Vietnam will set aside an annual average budget of nearly US$200 million in the next 10 years for a master plan to develop the country’s fish farming industry.
The master plan, just approved by Prime Minister Nguyen Tan Dung, is envisioned raising the fish farming industry’s output to 4.5 million tons a year for local sale and export.
In the first five years, the output is projected to climb to 3.6 million tons, and exports to amount to $3.5 to $4 billion. The respective figures in the following five years will rise to 4.5 million tons to between $5 and $5.5 billion.
Pangasius and shrimp will continue to be the industry’s key export earners. Pangaisus output is forecast in the master plan to grow at an annual rate of 4.8 percent to reach between 1.5 million or 2 million tons by 2020. Respective projections for shrimp will be 5.7 percent and 700,000 tons.
Mollusk farming and general seafood farming are expected to rise 16 percent and 14.9 percent annually, respectively.
The master plan highlights key issues that should be addressed, such as infrastructure development, breeding development, technology transfer, disease control, environmental improvement, production and distribution system development, and information dissemination.
The capital for translating the master plan into reality will be sourced from the state budget (10 percent), bank loans (50 percent), and private sector investment (the rest).
The pangasius farming sector has seen output declining to 800,000 tons from last year’s 1.4 million tons, according to the Vietnam Association of Seafood Exporters and Producers (VASEP).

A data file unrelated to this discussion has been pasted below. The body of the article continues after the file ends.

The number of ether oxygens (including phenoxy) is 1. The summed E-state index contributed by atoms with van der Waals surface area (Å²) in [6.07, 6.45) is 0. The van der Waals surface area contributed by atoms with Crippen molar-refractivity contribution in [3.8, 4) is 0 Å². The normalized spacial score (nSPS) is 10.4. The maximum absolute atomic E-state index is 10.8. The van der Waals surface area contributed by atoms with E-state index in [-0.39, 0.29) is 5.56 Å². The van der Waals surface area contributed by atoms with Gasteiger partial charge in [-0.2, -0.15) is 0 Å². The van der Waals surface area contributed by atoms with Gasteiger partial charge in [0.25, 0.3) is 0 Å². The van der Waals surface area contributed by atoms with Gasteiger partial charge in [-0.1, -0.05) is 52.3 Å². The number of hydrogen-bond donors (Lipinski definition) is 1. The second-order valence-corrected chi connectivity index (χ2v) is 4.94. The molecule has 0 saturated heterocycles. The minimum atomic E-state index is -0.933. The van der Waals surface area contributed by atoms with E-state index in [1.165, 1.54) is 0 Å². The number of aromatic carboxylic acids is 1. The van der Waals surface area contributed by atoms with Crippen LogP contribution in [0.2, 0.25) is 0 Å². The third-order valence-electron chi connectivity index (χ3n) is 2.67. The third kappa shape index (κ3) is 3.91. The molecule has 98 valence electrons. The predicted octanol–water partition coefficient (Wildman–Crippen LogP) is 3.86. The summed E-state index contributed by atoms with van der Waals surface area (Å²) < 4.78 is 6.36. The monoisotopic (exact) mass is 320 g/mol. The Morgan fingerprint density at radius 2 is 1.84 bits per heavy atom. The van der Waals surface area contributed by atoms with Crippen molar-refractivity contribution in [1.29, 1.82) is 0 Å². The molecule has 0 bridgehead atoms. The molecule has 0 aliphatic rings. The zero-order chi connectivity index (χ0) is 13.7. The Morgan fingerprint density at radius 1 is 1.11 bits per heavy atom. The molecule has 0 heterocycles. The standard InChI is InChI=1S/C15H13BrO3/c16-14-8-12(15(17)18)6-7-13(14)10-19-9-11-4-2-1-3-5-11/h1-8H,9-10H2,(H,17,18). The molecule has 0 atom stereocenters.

VASEP’s secretary general, Truong Dinh Hoe, said fast volume growth and unhealthy competitive practices such as price undercutting and failure to ensure quality in the last few years have spelled trouble for the fish on world markets, especially the U.S. that has slapped anti-dumping duties on tra imports from Vietnam.
“A downward adjustment of output is good for farming restructuring and market consolidation,” he said.
Pangasius prices for processors in the Mekong Delta, the country’s key tra and basa fish farming area, has steadily inched up since January.
The falling supply has resulted from the fact that many farmers abandoned their farms last year due to high farming costs and volatile tra prices.
Shrimp exporters can expect a jump in revenue this year. According to the United Nations Food and Agriculture Organization, shrimp suppliers in Asia in the first quarter of the year have faced raw material shortages. Meanwhile, Canada and China, among others seem to be cutting export volume, thus affecting global supply.
The recent move by the U.S. Department of Commerce to lower antidumping duties for frozen warmwater shrimp imports from Vietnam is an incentive for local exporters to spur shipments. VASEP said shrimp exports are forecast to reach US $2 billion this year.